Check your city’s website to participate in their Earth Day clean-ups and activities. Some Bay Area events are listed here.
It’s a good time to remember what John Muir said so eloquently: “When we try to pick out anything by itself, we find it hitched to everything else in the universe.” That fact influences nearly everything the CDFW does to manage and protect the state’s native plants, invertebrates, fish, wildlife, and habitats.
Twenty million people in the U.S. participated in the first Earth Day in 1970, to increase public awareness of the damage humans were doing to the environment. People used the day to educate themselves and others about the relationship we have with the world’s natural resources. That year, California was one of the first states to enact statutes protecting rare and endangered animal species, and it remains a world leader in environmental protection. Now, Earth Day is celebrated every year by more than a billion people in 192 nations.
CDFW sees the effects of human behavior on wildlife and ecosystems every day. As the public steward for California’s wildlife and habitat, CDFW practices conservation and restoration statewide with considerable success. California tule elk (Cervus elaphus nannodes) provide a good example.
By 1870, very few individual tule elk were known to exist; they were closely related and on the verge of extinction. When the state legislature banned elk hunting in 1873, it was unclear if any even remained. One pair was discovered by a local game warden near Buttonwillow, and nurtured to save the species. In 1977, seven elk were reintroduced to their former native habitat at Grizzly Island in Solano County. Since then, this herd has not only flourished, but provided seed stock for CDFW to establish new herds. Statewide, tule elk populations have expanded to 5,100 animals in 21 herds.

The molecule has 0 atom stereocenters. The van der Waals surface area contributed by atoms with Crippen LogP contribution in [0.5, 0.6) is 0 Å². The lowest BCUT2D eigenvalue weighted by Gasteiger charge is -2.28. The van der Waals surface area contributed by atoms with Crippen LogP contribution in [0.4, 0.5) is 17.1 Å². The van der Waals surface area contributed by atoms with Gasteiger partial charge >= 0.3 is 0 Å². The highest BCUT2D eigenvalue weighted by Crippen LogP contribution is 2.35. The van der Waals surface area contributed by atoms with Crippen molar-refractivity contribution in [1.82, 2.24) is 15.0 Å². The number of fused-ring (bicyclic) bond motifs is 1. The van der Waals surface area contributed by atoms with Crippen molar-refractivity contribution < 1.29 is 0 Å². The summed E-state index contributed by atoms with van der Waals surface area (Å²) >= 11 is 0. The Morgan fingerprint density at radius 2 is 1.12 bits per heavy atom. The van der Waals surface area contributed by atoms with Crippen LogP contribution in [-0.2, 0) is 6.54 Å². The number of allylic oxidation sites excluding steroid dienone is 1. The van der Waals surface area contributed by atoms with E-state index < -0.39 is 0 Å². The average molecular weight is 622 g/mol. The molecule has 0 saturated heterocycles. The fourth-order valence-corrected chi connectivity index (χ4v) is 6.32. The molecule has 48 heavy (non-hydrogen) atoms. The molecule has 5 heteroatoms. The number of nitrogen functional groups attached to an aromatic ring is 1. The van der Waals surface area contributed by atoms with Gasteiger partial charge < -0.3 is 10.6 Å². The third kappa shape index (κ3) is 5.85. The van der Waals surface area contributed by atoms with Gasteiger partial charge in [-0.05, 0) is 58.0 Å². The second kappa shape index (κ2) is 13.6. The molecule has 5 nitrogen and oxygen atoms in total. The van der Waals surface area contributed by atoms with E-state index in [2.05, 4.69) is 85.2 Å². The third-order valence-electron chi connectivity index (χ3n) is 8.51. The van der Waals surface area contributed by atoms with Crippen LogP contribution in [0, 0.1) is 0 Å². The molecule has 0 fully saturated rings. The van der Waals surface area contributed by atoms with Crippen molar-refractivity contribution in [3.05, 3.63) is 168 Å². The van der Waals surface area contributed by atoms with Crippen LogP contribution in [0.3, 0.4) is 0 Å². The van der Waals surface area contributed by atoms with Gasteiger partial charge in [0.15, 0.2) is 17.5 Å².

Eighty years ago people thought southern sea otters (Enhydra lutris nereis) were extinct. A small colony was discovered at Big Sur in 1938 and given legal protection. The combined efforts of local, state and federal governments, non-profit organizations and individuals have nurtured the population to around 3,000. That’s only a fraction of historic numbers, but a step in the right direction.
In 1994 CDFW’s Office of Spill Prevention and Response and UC Davis created the Oiled Wildlife Care Network (OWCN) to rescue, rehabilitate and release wildlife injured in oil spills. OWCN quickly became the world’s premier oiled wildlife rescue organization and pioneered research in the subject to develop the best achievable care using the best available technology. Since 1995, the OWCN has responded to more than